When not watching an actual woman, Moriyama’s eye often turns to various female proxies. Mannequins dot his images in many forms, from clusters of creepy full body figures and lingerie models to heads without faces or hair, sporting sunglasses, covered with fishnet, or decorated with overbig eyes or submissive expressions. Girlish accessories and symbols are similarly repeated, with purple unicorns, sparkly butterfly phone cases, and flowers of all kinds (a surreal blue lily, a purple metallic rose) mixed into this larger flow of seductive femininity. As seen through Moriyama’s eyes, modern day Tokyo street culture is saturated with stylized representations of women, and the exaggerated details of these images set the tone for a conflicting set of female roles and stereotypes.
The rest of the works on view in this show provide further context and contrast for this central vision. A slide show hanging in the center of the room goes back to a selection of Moriyama’s color works from the 1970s and 1980s, showing us early examples of his interest in the graphic sensibilities of urban signage, the grittiness of the streets, and the interplay of bold eroticism and city life. In many ways, his newer works are less challenging and confrontational, even the most vulgar or explicit of his recent findings seemingly toned down and cleaned up a bit, as if a less provocative version of his previous sightings has now been discovered in the midst of broader everyday consumption.
Images from the photographer’s black-and-white Tights series (ongoing since the 1980s) provide a sharper contrast to the colorful street views. Here Moriyama reduces his formal variables to the curves of anonymous female bodies, with their feet, knees, legs, hips, and bottoms encased in the sinuous grip of black fishnet stockings. As the body parts bend, twist, and interlock, the tights become extended and distorted, the grid of lines (and the single black seam) hugging the contours of the skin underneath. The images are overtly intimate and sensual but also seductively formal, the bodies exposed but also entirely covered, the human curves made abstract via careful cropping and posing. The best of the images feel like finely honed sculptural exercises, the sheen of alabaster skin and the undulations of subtle musculature made tactile by the intricate web of lines.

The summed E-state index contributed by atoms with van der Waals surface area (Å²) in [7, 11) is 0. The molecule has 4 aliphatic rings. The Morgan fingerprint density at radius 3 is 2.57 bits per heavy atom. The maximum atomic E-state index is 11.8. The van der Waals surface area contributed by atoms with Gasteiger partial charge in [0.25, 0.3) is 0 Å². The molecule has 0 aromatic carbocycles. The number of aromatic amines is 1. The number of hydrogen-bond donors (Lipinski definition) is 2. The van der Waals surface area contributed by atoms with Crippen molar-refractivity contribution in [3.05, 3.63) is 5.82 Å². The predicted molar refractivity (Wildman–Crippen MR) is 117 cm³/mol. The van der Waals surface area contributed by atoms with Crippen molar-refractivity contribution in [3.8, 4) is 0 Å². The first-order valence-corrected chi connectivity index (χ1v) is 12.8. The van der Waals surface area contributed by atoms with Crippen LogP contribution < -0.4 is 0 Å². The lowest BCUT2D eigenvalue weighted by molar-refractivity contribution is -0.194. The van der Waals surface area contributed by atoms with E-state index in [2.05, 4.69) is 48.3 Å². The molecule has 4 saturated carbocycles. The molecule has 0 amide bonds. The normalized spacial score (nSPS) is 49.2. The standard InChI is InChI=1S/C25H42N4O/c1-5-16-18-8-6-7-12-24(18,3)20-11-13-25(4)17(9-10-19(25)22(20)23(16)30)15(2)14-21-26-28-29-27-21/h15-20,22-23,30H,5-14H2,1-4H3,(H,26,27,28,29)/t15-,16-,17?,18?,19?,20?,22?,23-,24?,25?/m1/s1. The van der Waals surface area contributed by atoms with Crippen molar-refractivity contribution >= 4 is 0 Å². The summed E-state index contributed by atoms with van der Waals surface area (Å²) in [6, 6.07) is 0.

In the end, Moriyama’s recent color works feel like the restlessly continuing output of a prolific photographer, and the time warp effect of placing together older images with ones made in the past year or two provides insight into both his aesthetic evolution as an artist and the cultural signifiers that are slowly changing in the streets around him. The encroaching evidence of Westernization he once saw as a menacing threat has now transformed itself into a virulent strain of global consumerism that has overrun everything in its path, changing both the nature of everyday life in Tokyo and ongoing relationship between the sexes. Moriyama is still investigating the nuances of these cultural currents with patience and attention, it’s just that the city keeps shifting, its surfaces even more obscured by flashy distractions, its true nature ever elusive and full of mystery.
Collector’s POV: The works in this show are priced as follows. The gelatin silver prints are priced at ¥550000 (roughly $5000), while the color lambda prints are priced at ¥1000000 each (roughly $9000). Morimaya’s photographs are generally available at auction, with recent print prices generally ranging from roughly $2000 and $70000.